The Curse of the Endorsing Governor

Buried in Public Policy Polling’s Michigan survey is this question about Gov. Rick Snyder.
Screen shot 2012-02-21 at 1.25.01 PM Less likely, by better than 2-1! If Romney loses Michigan, he will have kept up one of the primary’s weirder, more solid trends: Scoring a gubernatorial endorsement rings the bells of doom. Witness the body count so far. South Carolina: Romney gets the backing of Gov. Nikki Haley. A month later, he comes a poor second to Newt Gingrich in the primary, the result called a second after the polls close. Minnesota: On September 12, 2011, Romney is endorsed by former Gov. Tim Pawlenty. Minnesota’s caucuses, set for early February, looks like a cakewalk: Romney won them in the 2008 race. But the caucuses arrive, and Romney comes in third place behind Ron Paul. Colorado: Bill Owens, governor of this state from 1999 to 2007, endorsed Romney in 2008. He endorsed him again this time. The result in 2008: Victory. The result this year: A close loss to Rick Santorum. Missouri: The last Republican governor of this state was Matt Blunt, son of U.S. Sen. Roy Blunt. Their powers combined for a mid-2011 endorsement of Romney. He got fewer than half as many votes as Santorum in this month’s poorly-attended no-delegate primary.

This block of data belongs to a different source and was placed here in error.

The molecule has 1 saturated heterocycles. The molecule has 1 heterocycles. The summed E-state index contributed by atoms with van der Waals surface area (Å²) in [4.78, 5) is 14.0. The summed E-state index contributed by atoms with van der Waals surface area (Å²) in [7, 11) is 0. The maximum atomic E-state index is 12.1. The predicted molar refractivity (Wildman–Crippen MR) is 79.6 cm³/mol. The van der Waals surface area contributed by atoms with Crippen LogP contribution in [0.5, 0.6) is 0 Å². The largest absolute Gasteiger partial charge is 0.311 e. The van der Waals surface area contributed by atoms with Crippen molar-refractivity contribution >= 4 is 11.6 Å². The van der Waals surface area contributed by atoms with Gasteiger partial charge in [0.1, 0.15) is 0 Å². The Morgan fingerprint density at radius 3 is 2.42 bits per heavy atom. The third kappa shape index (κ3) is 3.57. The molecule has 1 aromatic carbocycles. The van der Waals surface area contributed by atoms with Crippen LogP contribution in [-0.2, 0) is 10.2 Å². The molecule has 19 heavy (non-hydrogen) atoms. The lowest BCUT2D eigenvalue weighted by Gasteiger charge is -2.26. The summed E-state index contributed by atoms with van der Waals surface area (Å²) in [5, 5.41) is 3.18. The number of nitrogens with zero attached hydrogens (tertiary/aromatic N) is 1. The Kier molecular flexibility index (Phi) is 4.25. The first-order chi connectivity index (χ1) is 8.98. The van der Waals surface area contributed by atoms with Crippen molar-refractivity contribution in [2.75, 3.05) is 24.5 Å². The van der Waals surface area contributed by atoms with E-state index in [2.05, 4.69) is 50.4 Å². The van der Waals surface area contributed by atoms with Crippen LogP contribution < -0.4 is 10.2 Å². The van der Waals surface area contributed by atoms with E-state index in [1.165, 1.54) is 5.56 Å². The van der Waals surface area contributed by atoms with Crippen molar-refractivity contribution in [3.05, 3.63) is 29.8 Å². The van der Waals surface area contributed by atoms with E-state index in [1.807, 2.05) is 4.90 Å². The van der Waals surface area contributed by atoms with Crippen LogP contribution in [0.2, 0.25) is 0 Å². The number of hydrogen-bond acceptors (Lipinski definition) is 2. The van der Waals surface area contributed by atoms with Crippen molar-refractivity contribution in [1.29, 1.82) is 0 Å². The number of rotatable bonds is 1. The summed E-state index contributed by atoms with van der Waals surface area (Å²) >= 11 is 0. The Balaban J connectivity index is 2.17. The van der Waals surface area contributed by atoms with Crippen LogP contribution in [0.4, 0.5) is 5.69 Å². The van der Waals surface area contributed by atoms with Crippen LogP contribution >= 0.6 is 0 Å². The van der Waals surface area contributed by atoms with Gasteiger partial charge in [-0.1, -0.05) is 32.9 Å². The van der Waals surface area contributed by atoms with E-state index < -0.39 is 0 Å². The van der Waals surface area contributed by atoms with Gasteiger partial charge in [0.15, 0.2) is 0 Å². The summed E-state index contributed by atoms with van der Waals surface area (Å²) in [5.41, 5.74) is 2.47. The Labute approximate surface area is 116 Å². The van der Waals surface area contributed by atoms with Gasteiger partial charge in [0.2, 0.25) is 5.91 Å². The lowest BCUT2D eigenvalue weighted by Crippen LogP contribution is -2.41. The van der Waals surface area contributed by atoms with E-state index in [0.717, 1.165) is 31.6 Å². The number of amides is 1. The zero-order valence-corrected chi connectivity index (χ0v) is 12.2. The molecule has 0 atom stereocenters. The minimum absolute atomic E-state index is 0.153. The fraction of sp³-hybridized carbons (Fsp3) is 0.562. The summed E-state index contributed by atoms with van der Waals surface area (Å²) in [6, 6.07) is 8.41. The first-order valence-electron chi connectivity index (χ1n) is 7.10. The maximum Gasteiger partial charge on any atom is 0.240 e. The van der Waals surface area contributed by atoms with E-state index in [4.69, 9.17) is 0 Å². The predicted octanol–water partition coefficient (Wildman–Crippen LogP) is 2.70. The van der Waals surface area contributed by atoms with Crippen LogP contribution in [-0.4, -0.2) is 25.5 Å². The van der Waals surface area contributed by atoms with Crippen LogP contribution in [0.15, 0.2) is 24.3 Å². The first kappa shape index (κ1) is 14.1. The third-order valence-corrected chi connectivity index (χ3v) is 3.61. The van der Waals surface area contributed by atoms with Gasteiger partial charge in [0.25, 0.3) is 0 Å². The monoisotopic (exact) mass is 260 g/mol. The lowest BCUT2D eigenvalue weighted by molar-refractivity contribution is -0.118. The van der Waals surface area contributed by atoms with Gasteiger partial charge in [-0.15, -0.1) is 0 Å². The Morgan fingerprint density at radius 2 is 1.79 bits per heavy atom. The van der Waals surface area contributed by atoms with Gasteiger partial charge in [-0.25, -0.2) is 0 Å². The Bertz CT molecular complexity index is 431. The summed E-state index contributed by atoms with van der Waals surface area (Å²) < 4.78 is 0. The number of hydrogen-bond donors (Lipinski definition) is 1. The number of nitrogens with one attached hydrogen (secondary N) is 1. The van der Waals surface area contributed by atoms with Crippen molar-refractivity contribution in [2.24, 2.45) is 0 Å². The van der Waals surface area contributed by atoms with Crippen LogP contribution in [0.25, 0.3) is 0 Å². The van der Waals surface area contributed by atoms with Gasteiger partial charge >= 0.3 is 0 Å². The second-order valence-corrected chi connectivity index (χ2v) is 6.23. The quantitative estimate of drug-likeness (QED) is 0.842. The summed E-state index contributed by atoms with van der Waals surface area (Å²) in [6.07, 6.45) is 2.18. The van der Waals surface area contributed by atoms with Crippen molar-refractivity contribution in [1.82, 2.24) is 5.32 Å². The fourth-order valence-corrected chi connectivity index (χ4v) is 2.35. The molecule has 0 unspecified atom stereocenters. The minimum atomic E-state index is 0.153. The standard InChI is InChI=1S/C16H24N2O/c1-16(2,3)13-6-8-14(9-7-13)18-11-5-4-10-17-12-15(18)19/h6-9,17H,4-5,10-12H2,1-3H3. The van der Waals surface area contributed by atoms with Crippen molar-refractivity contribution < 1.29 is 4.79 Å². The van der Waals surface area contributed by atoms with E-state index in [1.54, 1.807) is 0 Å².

If Romney wins Michigan, it will be the first time he held a state where the current or most recent Republican governor had endorsed them. This is flukey, yes, but there’s got to be some residual anti-establishment sentiment behind it.